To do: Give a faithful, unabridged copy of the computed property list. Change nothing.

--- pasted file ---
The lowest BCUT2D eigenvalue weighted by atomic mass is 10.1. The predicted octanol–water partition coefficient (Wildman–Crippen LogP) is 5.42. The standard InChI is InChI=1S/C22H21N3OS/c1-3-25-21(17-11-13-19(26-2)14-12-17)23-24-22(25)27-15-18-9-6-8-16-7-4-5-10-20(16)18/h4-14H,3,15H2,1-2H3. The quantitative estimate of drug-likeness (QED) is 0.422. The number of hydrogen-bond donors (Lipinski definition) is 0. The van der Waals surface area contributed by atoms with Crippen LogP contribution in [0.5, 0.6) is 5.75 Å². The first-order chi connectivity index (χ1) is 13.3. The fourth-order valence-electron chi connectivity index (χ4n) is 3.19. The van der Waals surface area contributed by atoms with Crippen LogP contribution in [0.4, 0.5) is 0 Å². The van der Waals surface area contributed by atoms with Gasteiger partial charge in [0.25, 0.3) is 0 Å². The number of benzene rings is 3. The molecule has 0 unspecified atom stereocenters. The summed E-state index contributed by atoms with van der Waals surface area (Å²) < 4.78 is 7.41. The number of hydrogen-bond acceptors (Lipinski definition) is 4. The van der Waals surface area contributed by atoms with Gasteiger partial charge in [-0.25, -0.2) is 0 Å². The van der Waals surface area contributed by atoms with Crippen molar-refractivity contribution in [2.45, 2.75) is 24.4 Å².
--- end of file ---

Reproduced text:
The lowest BCUT2D eigenvalue weighted by atomic mass is 10.1. The predicted octanol–water partition coefficient (Wildman–Crippen LogP) is 5.42. The standard InChI is InChI=1S/C22H21N3OS/c1-3-25-21(17-11-13-19(26-2)14-12-17)23-24-22(25)27-15-18-9-6-8-16-7-4-5-10-20(16)18/h4-14H,3,15H2,1-2H3. The quantitative estimate of drug-likeness (QED) is 0.422. The number of hydrogen-bond donors (Lipinski definition) is 0. The van der Waals surface area contributed by atoms with Crippen LogP contribution in [0.5, 0.6) is 5.75 Å². The first-order chi connectivity index (χ1) is 13.3. The fourth-order valence-electron chi connectivity index (χ4n) is 3.19. The van der Waals surface area contributed by atoms with Crippen LogP contribution in [0.4, 0.5) is 0 Å². The van der Waals surface area contributed by atoms with Gasteiger partial charge in [0.25, 0.3) is 0 Å². The number of benzene rings is 3. The molecule has 0 unspecified atom stereocenters. The summed E-state index contributed by atoms with van der Waals surface area (Å²) < 4.78 is 7.41. The number of hydrogen-bond acceptors (Lipinski definition) is 4. The van der Waals surface area contributed by atoms with Gasteiger partial charge in [-0.25, -0.2) is 0 Å². The van der Waals surface area contributed by atoms with Crippen molar-refractivity contribution in [2.45, 2.75) is 24.4 Å².